And now onto the wild chase scene what a perfect chance for the wilder animators to show off their skill! I read the manga counterpart a couple years ago and even in static form it already stood out as an outrageous, exciting moment. I was very curious about how the anime staff would tackle it so I’m pleased to say that they assembled the best crew they could. The sakuga relay is worth celebrating, despite the TV broadcast’s dimming measures doing the best they could to get in the way of the experience. The scene begins with a bombastic entrance animated by Hideki Kakita who again showed his trademark style of explosions. The following massacre caused by Zapp and Zed’s blood techniques was drawn by the ex-Toei ace Yuki Hayashi, while webgen animator Hiromitsu Seki used his perspective mastery to handle the sequence where the villain snatches the flying brain away from Zapp’s blood hand. The missile circus scene was animated by another digital animator, Hideaki Abe. And of course, no one better than the charismatic Yutaka Nakamura to wrap things up in a grand high-octane way. Despite his formulaic output nowadays he always finds a way to surprise the audience through sheer technical excellence, and this time I was particularly stunned by how well he depicted the three-dimensional space in his animation. Other outstanding animators that I couldn’t quite pin-point participated in the episode, such as Kenji Mizuhata who probably moved onto the show from the recently finished A.I.C.O. Incarnation, as well as Naoyuki Konno.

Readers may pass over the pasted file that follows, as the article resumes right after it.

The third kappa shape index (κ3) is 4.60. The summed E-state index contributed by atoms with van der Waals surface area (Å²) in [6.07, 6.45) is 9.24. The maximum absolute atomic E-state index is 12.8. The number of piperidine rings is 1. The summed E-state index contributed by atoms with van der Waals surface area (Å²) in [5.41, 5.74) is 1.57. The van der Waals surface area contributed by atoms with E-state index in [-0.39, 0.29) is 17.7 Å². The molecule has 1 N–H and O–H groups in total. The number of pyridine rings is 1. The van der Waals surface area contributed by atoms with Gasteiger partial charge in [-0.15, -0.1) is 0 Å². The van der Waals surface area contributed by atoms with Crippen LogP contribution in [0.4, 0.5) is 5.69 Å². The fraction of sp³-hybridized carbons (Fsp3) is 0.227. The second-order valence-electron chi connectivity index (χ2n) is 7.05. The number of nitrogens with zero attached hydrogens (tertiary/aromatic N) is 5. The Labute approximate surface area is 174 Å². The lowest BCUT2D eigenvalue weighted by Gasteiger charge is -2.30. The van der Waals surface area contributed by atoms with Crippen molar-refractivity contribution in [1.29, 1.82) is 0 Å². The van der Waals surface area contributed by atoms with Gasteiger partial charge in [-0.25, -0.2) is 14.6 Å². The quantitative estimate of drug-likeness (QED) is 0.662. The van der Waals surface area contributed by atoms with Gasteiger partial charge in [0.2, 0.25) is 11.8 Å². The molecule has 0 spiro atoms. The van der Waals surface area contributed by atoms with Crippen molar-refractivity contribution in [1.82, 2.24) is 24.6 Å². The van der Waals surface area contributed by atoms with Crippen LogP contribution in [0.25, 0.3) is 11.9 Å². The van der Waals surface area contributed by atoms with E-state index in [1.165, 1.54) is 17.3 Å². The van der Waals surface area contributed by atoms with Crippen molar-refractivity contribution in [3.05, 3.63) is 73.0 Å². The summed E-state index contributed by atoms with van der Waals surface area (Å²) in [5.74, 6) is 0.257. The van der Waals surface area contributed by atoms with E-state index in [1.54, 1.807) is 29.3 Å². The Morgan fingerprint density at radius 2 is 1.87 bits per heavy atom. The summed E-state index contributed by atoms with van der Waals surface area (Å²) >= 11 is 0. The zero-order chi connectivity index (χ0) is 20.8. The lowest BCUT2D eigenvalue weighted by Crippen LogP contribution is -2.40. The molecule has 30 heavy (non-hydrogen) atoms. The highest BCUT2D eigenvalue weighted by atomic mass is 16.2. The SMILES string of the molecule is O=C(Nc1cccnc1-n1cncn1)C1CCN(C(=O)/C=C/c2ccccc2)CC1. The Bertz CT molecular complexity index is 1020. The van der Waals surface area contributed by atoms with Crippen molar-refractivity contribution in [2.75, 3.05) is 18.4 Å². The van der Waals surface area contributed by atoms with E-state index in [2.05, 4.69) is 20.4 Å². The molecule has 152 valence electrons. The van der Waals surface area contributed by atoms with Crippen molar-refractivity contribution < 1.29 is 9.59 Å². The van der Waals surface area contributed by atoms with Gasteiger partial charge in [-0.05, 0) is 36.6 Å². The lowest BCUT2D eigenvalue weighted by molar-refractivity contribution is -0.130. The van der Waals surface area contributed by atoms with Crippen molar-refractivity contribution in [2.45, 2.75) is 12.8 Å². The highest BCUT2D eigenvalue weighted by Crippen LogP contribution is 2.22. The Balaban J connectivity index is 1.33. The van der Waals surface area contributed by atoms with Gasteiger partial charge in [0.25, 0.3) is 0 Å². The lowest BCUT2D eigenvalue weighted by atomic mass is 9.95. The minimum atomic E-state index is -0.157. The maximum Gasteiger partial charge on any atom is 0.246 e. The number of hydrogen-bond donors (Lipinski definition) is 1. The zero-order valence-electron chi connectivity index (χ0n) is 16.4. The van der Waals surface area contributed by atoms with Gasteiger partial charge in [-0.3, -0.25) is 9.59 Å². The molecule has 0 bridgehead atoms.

I think BONES’ CG crew deserves a fair amount of praise for their work on this episode as well. It’s not easy feat to craft a nice-looking 3D model that manages to blend almost seamlessly within the most spectacular sequences of hand-drawn animation. An impressive debut in the role of CG director for Takuma Miyake.

It’s the little things that make the experience.

Episode 6

Storyboard: Naomi Nakayama
Episode Direction: Takahiro Hasui
Chief Animation Direction: Toshihiro Kawamoto